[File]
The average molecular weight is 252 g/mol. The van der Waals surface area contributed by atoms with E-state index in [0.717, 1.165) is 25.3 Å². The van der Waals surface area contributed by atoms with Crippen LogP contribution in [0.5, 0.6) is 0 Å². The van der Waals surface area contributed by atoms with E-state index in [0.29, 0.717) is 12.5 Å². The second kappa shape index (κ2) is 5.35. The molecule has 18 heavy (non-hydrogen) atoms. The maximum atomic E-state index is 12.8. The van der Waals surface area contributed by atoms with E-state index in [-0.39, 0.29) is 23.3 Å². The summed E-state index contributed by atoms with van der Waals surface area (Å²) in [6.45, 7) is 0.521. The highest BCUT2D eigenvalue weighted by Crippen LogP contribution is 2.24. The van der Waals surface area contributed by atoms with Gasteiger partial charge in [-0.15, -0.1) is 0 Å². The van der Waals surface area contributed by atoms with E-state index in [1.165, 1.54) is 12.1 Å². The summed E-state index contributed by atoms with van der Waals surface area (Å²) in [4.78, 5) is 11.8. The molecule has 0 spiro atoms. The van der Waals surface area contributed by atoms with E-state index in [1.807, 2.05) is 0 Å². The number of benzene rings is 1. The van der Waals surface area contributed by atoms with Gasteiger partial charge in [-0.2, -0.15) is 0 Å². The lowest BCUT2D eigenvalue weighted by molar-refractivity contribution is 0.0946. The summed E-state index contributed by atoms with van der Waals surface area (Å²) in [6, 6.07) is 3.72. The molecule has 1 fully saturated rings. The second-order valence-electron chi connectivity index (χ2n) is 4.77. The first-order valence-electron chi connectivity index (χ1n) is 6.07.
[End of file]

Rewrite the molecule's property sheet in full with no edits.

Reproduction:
The average molecular weight is 252 g/mol. The van der Waals surface area contributed by atoms with E-state index in [0.717, 1.165) is 25.3 Å². The van der Waals surface area contributed by atoms with Crippen LogP contribution in [0.5, 0.6) is 0 Å². The van der Waals surface area contributed by atoms with E-state index in [0.29, 0.717) is 12.5 Å². The second kappa shape index (κ2) is 5.35. The molecule has 18 heavy (non-hydrogen) atoms. The maximum atomic E-state index is 12.8. The van der Waals surface area contributed by atoms with E-state index in [-0.39, 0.29) is 23.3 Å². The summed E-state index contributed by atoms with van der Waals surface area (Å²) in [6.45, 7) is 0.521. The highest BCUT2D eigenvalue weighted by Crippen LogP contribution is 2.24. The van der Waals surface area contributed by atoms with Gasteiger partial charge in [-0.15, -0.1) is 0 Å². The van der Waals surface area contributed by atoms with E-state index in [1.165, 1.54) is 12.1 Å². The summed E-state index contributed by atoms with van der Waals surface area (Å²) in [4.78, 5) is 11.8. The molecule has 0 spiro atoms. The van der Waals surface area contributed by atoms with E-state index in [1.807, 2.05) is 0 Å². The number of benzene rings is 1. The van der Waals surface area contributed by atoms with Gasteiger partial charge in [-0.2, -0.15) is 0 Å². The lowest BCUT2D eigenvalue weighted by molar-refractivity contribution is 0.0946. The summed E-state index contributed by atoms with van der Waals surface area (Å²) in [6, 6.07) is 3.72. The molecule has 1 fully saturated rings. The second-order valence-electron chi connectivity index (χ2n) is 4.77. The first-order valence-electron chi connectivity index (χ1n) is 6.07.